- Telegent Systems announced that it has been selected by Shenzhen ZTE Mobile Telecom to provide its free-to-air mobile TV solution for selected ZTE mobile handsets sold worldwide. Under the agreement, Telegent will be the exclusive supplier for the free-to-air mobile TV feature for a period of two years. Solution enables consumers worldwide to receive local TV broadcasts. Telegent’s mobile TV solution enables consumers to receive all local broadcast channels no matter where they are, providing consumers with a compelling, free and easy-to-use method of watching the same news, sports and other programming that they receive on their TV sets at home.
- The state parent of China Telecom (NYSE:CHA) plans to invest up to 80 billion yuan (US$12 billion) to expand and upgrade a newly acquired mobile network over the next three years, said the listed firm's president, Shang Bing. China Telecom's parent agreed in June to pay 66.2 billion yuan (US$10 billion) for the Unicom group's CDMA web, a long-underperforming network once regarded as a cheaper alternative to China Mobile's (NYSE:CHL) Global System for Mobile Communications. The company also agreed to fork over 43.8 billion yuan (US$6.4 billion) for Unicom's CDMA customers and business, as part of a government-led shake-up of the world's largest telecoms industry.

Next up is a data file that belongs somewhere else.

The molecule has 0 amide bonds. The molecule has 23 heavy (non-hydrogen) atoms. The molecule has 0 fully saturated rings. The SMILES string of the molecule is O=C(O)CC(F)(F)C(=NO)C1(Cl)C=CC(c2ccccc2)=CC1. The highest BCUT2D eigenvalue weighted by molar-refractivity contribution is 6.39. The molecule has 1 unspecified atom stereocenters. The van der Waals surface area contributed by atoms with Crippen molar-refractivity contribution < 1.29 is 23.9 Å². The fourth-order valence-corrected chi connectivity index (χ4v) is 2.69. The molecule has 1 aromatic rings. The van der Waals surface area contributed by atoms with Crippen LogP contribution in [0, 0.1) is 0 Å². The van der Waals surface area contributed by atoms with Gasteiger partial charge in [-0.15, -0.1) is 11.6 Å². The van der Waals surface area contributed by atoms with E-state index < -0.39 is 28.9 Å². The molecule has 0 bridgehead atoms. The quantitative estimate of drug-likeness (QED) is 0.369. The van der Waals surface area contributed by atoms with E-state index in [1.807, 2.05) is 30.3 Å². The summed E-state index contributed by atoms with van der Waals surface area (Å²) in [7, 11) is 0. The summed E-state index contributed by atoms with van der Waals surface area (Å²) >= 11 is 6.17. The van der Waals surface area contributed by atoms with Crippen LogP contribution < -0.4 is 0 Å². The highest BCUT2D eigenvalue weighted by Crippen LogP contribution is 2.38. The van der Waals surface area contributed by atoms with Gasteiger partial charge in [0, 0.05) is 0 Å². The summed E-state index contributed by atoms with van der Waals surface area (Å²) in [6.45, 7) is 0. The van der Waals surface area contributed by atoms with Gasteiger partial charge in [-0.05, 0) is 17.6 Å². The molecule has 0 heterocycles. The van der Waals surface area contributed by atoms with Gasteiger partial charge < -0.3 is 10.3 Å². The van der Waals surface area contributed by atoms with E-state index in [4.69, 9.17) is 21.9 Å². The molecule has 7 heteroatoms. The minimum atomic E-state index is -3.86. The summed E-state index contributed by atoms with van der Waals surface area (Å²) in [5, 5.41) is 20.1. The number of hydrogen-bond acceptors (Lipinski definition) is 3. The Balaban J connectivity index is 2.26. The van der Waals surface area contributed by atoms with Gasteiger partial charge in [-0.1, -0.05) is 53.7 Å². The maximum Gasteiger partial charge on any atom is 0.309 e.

- China Mobile has recently won regulatory approval from the Ministry of Industry and Information Technology of China for its second-phase TD-SCDMA construction solution. The solution is aimed at 28 major Chinese cities except the previous eight cities. China Mobile has been in contact with telecommunications equipment providers. A telecom equipment provider disclosed that the solution included about 30,000 base stations. However, a top China Mobile executive did not confirm the number. China Mobile actually invested 15 billion yuan (US$2.2 billion) in the eight-city TD-SCDMA solution, Wang Jianyu, president of China Mobile, said in an interview. By now it has built 14,688 base stations, and it plans to add to 18,000 at the end of 2008. The new solution is predicted to have a total investment of more than 30 billion yuan (US$4.4 billion).